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|May 25, 2016 ||
Vol. 47 No. 3
What a conference it was! People are still talking about our Dallas get-together, and not just for the great city, great hotel, and great people who gathered: We had some truly outstanding presentations, and we invite all GBA members to see what meeting attendees saw, with a dozen all-new presentations; titles/speakers listed below. These are all free to GBA members.
- Change Your Perspective, Change Your Business Jonathan Edison, M.Ed.
- Maintaining Professionalism as an Expert Witness Denise M. Hammond, Esq.
- Crystal Ball Workshop Download Arthur G. Hoffmann, P.E., D.GE
- Business Snapshot Survey Report Steven K. Noble, P.E., PTOE
- Defining Professionalism: Using Quality Management to Improve the Client and Employee Experience Jeffrey A. Gebhard, P.E.
- The Death of Old-School Business Development: What Your Future Leaders Need to Know Richard Friedman
- 2-3 Millennials Don’t Want to Work for You! How to Cultivate Millennial Leaders Gaynor Strachan Chun
- Update on the Phase I Environmental Site-Assessment Standard of Care Michael E. Covert, P.G.
- Real-Life Negotiating Lee R. James, C.P.A., C.M.C., C.B.I.
- Where Have All the Good Sites Gone? Providing Multiple Services to Clients Developing Brownfield Sites Saiid Behboodi, P.E., G.E.; Michael E. Covert, P.G.; and Randal G. Martin, P.E.
- So, Mr. Green, Let's Look under the Hood of Your "Well-Oiled Machine": Peer Review Training Thomas W. Blackburn, P.E., G.E., F.ASCE; Gary M. DeJidas, P.E.; Kevin B. Hoppe, P.E.; Michael V. Smith, P.G., C.E.G.; James L. Withiam, Ph.D., P.E., D.GE; and Christopher Clarke
- Professionalism in Motion Victor R. Donald, P.E.
About one-third of job applicants lie on their resumes. Many of the lies are easy to spot, as when you come across companies you've never heard of; suspiciously wordy job titles; far-fetched, exaggerating language; and mysteriously long resume gaps. Other lies show up using Google or other search/HR tools. While, unquestionably, you don't want to hire someone who’s dishonest, honesty of itself is not enough: Geoprofessional firms need honest people who will bring knowledge, creativity, and enthusiasm to the workplace. How to spot them? Scan resumes for indicators that an applicant has led the way on a new initiative; look for signs of hands-on involvement with projects and solutions; consider the extent to which an applicant has shown continuous growth and improvement and/or has made an effort to create innovative solutions for past employers. Interviews are more important than resumes, of course, and you can ask questions to get a better feel for how an individual would fit in. During that process, however, bear in mind the results of one major study that found that almost 90% of great work starts with an employee asking the question, "What difference could I make that other people would love?" Where do you look to learn if an individual is likely ask that question? Believe it or not, the cover letter.
Travel insurance is an essential for some trips; a waste of money for others, depending on the nature of travel and the risks each poses. If you have to book far in advance and pay hefty deposits (subject to trip-cancellation penalties) when you do, trip-cancellation insurance (TCI) would likely be worthwhile. If you might have to cut a trip short and get home quickly, trip-interruption insurance (TII) could be called for. If you could require emergency health care while you're away, especially if you're outside the U.S., primary travel-medical insurance (TMI) would pay your expenses up front. Will your existing medical coverage help? Maybe…or maybe not. You need to know, however, so read the policy. Note that Medicare does not cover you outside the U.S., but some Medicare supplements do. Could that health problem require emergency evacuation back to home? If so, medical-evacuation (ME) insurance would sure come in handy. Note that the best source of these coverages may be an online agency that specializes in travel insurance.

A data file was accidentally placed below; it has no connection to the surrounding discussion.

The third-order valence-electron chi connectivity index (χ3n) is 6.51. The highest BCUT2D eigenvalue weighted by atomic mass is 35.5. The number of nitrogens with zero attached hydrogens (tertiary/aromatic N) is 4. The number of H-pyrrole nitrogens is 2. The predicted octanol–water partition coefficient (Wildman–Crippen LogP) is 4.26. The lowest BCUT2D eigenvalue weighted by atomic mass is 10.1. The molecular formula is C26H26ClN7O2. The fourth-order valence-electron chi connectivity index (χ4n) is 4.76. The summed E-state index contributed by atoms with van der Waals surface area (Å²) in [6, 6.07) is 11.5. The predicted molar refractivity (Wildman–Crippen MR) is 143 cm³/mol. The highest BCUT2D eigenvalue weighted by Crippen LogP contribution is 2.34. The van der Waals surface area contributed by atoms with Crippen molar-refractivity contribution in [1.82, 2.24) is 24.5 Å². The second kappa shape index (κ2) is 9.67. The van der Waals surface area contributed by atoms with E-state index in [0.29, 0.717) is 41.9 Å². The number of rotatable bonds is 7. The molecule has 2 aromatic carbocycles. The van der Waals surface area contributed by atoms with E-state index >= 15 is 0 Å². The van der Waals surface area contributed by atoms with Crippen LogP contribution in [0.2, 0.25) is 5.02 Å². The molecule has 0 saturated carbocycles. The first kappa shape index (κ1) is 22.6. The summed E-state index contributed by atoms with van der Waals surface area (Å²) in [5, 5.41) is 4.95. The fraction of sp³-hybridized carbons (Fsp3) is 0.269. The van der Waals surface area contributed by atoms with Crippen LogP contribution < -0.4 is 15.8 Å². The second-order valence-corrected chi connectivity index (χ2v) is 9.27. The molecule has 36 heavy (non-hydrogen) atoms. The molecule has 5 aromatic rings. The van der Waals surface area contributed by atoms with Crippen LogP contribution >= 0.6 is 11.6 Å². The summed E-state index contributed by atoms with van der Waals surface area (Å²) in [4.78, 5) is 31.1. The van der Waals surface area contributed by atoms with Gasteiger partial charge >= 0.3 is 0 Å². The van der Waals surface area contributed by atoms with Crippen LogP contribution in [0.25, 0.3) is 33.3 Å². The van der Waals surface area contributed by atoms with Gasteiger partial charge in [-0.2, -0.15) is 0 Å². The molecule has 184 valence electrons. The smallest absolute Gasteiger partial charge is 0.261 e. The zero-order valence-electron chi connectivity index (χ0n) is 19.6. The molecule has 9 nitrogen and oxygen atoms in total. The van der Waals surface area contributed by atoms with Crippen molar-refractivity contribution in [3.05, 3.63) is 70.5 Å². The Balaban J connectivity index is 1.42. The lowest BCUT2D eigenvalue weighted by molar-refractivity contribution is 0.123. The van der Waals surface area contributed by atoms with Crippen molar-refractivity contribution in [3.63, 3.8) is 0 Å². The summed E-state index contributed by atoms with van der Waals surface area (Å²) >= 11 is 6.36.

National Association of Home Builders
Just how tight is the labor market? Well, according to the U. S. Bureau of Labor Statistics'
Job Openings and Labor Turnover Survey (JOLTS) and NAHB analysis, March 2016 saw 210,000 construction-sector jobs go unfilled, bringing the open-position rate (job openings as a percent of total employment) for March to 3%. On a three-month moving-average basis, the open-position rate for the construction sector increased to 2.7%. For the economy as a whole, the overall open-job rate rose to 3.9%. This could bode well for future hiring, but it also indicates that labor scarcity is a general problem; one that hardly is limited to the construction industry.
U.S. Department of Labor
Just as public disclosure of their kitchens' sanitary conditions encourages restaurant owners to improve food safety, OSHA expects that public disclosure of work injury data will encourage employers to increase their efforts to prevent work-related injuries and illnesses." So says the Occupational Safety and Health Administration (OSHA) in a news release announcing a final rule to implement public shaming of companies that report workplace illnesses and injuries. "Since high injury rates are a sign of poor management, no employer wants to be seen publicly as operating a dangerous workplace," said Assistant Secretary of Labor for Occupational Safety and Health Dr. David Michaels. "Our new reporting requirements will 'nudge' employers to prevent worker injuries and illnesses to demonstrate to investors, job seekers, customers and the public that they operate safe and well-managed facilities." The final rule also promotes employees’ right to report injuries and illnesses without fear of retaliation. More than 3 million workplace injuries and illnesses occur every year in the U.S.
Environmental Research & Education Foundation